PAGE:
The clock generator system 630 of the receiver stage 600 generates the dejittered clock signal DCS using the transceiver local clock TLC as a reference. Recall that the transceiver local clock TLC has a frequency equal to 74.496 megahertz, in this embodiment. Generally, since this frequency may drift and is not a simple integer ratio of the generated clocking frequencies associated with the transceiver, small edge jitter of the generated transceiver clocking frequencies typically occurs and should be accommodated. In the illustrated embodiment, the dejittered clock signal DCS typically has a duty cycle that is nominally fifty percent. Additionally, all positive half cycles are equal in width corresponding to an integer multiple of the a nominal transceiver local clock TLC interval. Negative half cycles vary in width in a manner necessary to control the number of pulses of the dejittered clock signal DCS and to adjust the dejittered clock signal DCS pulse spacing in a uniform manner to achieve a desired frame interval. Generally, individual negative half-cycle widths are not modified by more than one transceiver local clock TLC interval relative to its typical width. Finally, width adjustments are distributed as uniformly as practical throughout the frame.

The control clock signal CCS is generated from the transceiver local clock TLC using a chain of, for instance, three synchronous counters employed in the clock generator system 630. A first counter counts the transceiver local clock TLC and cycles at a rate (with adjustments) equal to half of the period the transceiver local clock TLC. A second counter counts the number of half cycles of the transceiver local clock TLC. A third counter counts the number of half T1 (125 microsecond) frame intervals. Operation of the first counter is inhibited for one count at certain times in the frame sequence. Inhibiting a count causes the spacing of the control clock signal CCS to be lengthened by one transceiver local clock TLC interval. Occasionally, at the same time that the input to the first counter is inhibited, a count is injected into the second bit of the first counter. This action causes the first counter to skip a count and thereby shorten the spacing of the control clock signal CCS by one transceiver local clock TLC interval. Therefore, the first counter may be incremented by a count of zero, one or two depending on the situation.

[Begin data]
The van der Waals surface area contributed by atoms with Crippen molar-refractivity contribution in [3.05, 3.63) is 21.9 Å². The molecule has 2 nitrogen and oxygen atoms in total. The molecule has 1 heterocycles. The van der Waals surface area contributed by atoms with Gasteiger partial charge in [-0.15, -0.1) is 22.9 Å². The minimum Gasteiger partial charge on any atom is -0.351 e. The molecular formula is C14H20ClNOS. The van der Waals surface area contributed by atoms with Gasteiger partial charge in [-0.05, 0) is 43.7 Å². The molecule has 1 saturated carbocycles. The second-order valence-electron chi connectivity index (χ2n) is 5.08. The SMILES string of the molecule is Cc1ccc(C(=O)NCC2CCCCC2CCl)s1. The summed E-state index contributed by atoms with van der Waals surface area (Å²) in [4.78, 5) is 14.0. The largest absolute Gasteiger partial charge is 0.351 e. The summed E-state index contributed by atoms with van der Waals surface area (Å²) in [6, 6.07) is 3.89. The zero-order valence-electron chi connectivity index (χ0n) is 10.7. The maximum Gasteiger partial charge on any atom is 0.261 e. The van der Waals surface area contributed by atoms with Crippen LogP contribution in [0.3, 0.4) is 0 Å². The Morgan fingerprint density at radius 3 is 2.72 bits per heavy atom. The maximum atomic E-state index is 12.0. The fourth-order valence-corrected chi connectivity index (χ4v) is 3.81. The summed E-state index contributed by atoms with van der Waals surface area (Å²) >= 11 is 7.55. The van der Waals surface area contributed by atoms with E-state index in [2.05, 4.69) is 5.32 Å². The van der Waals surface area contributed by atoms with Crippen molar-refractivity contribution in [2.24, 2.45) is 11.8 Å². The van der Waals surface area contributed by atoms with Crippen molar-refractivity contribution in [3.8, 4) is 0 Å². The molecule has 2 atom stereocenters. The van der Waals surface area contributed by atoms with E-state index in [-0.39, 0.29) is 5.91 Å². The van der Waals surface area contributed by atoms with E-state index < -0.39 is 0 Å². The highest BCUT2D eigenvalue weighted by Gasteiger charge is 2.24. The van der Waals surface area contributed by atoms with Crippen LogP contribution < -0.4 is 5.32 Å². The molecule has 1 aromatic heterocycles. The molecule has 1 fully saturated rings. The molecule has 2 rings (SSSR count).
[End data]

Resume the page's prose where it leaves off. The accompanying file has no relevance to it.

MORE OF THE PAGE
There are two reasons why cycles of the first counter have to be adjusted. First, due to the non-integer clock ratios a fixed pattern of inhibits to the transceiver local clock TLC is used to produce the desired nominal frame interval. Also cycles of the first counter are used to adjust individual frame intervals to maintain synchronization with the received HDSL2 frames. These adjustments are controlled by the offset component SCNT from the jitter processing circuit 620. Recall that the offset component SCNT is the number of periods of the transceiver local clock TLC that should be added or subtracted from an individual frame. The control component ADV provides the direction. If the control component ADV is a logic one, the frame interval should be shortened (i.e., advanced in time). Incrementing the first counter by two causes counts to be skipped, thereby shortening the frame interval. If the control component ADV is a logic zero, the first counter is inhibited on occasion, thus lengthening the frame. While specific embodiments of the transmitter and receiver stage in the environment of a communications network providing high-bit-rate digital subscriber line service have been presented, other embodiments of the transmitter and receiver stages may be employed in various communications networks.

For a better understanding of digital communications, in general, and digital subscriber line services including the standards and systems that support the technology, see “Understanding Digital Subscriber Line Technology” by Thomas Starr, Peter Silverman, and John M. Coiffi, Prentice Hall (1998), and “Digital Communication” by Edward A. Lee and David G. Messerschmitt, Kluwer Academic Publishers (1994), which are incorporated herein by reference.

Although the present invention has been described in detail, those skilled in the art should understand that they can make various changes, substitutions and alterations herein without departing from the spirit and scope of the invention in its broadest form.

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Classifications
U.S. Classification375/371, 375/376, 375/364, 370/506
International ClassificationH04L7/00, H04L1/20
Cooperative ClassificationH04L1/205
European ClassificationH04L1/20J